Honestly, I just made Band Resisted Squats into an acronym for the sake of keeping the title short 'n' sweet.


And click bait-y ;-)



Band Resisted Squats




They're just like your regular old squats. Only you chuck a resistance band into the mix. But that's grossly oversimplified.


I'd be slightly irresponsible not to stress that good squats are technically challenging to achieve. Plus, requires a fair amount of practice and guidance to truly nail them.


So let's assume you've got all of that down.


  • ​You've identified your ideal foot position based on your hip anatomy.

  • You have the requisite dorsiflexion in the ankle.

  • You can maintain a strong and ideal spinal position.

  • The requisite active/passive mobility through the hip musculature.

  • The ability to distribute force through the correct part of the feet.

  • The bar path is in the right position. Ideally juuuust in front of the ankle joint.

  • You can fire up the posterior chain to contribute to the movement.


If any one of those points furls the brows. Then we ought to hang out :-)


Front Squat? Back Squat? Landmine Squat? Goblet Squat? Blindfolded Machine Gun Wielding Squat?


Any squat variation is going to work its 'Glute Magic'. But of course, different squats are going to have different pros and cons.


Also - Everybody's favourite answer - The prolific 'It depends' comes into its own once again.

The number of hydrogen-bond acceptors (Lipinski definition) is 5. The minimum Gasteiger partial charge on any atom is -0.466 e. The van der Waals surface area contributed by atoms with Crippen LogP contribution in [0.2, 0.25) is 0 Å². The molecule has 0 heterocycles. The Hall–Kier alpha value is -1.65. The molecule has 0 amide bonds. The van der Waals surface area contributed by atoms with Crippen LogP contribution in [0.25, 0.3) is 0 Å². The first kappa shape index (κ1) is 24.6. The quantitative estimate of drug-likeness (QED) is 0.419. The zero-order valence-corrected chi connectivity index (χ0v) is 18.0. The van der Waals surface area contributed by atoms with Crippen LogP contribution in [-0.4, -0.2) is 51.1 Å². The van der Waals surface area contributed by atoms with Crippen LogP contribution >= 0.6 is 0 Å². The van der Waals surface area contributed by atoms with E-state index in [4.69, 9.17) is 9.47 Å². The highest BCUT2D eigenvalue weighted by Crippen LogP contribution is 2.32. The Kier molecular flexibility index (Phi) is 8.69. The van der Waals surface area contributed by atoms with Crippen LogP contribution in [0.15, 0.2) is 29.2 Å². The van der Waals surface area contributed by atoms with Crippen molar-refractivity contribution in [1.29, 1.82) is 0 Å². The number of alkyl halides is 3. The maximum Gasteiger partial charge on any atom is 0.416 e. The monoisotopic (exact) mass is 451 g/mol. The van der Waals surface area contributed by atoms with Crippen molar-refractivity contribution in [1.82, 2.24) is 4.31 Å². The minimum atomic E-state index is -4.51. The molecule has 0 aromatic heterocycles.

I know. I know.


To keep it really simple. I'm going to straight up recommend the Goblet Squat. In other words, a squat with an anterior load.


You could do -


  • A single Dumbbell or Kettlebell held just in-front of your chest.

  • Two dumbbells held in a shoulder-press-start position.

  • One Dumbbell or Kettlebell in the same position, for an off-set challenge.

  • Your grandma. (Ask first)


Why I recommend a front loaded squat -


  • It's easier to sit back and groove the ideal squat pattern.

  • As a corollary, it becomes easier to use the glutes in the movement.

  • It fires up your anterior core big time, in order to stabilise the load.

  • You don't have to wait for a squat rack to be available.

  • It's safer if you ever get stuck in a hole, you can bail way easier.


You won't end up like this guy.



Why I recommend Band Resisted Squats -



It would be incorrect to assume that to get extraordinary, above average results, we need to make all our exercises strangely unique and complex.


Seriously, the simple stuff works. Do it consistently.


Stuff to make sure you're doing.


  • ​Grab the load firmly and hold it just in-front of your chin

  • Assume optimal squat stance

  • Push the floor apart with your feet

  • Maintain the knee alignment by pushing against the band

  • Smooth controlled descent

  • Sit back like you're reaching for a chair

  • Smooth and powerful upward drive

  • Don't lock the knees

  • Don't wait around at the top, initiate the next rep


Here's how it should look.



Give it a test drive and see how you get on. If you want to get some personalised scrutiny then feel free to send me a video of your attempt.


What about two Dumbbells?






What about a single dumbbell offset load, for increased core demands?





What about your grandma?


I couldn't actually get a picture of this one, because my grandma said -


"I don't feel like it."


Fair enough hey?


Let's wrap it up


Give them all a test drive and let me know how you get on.

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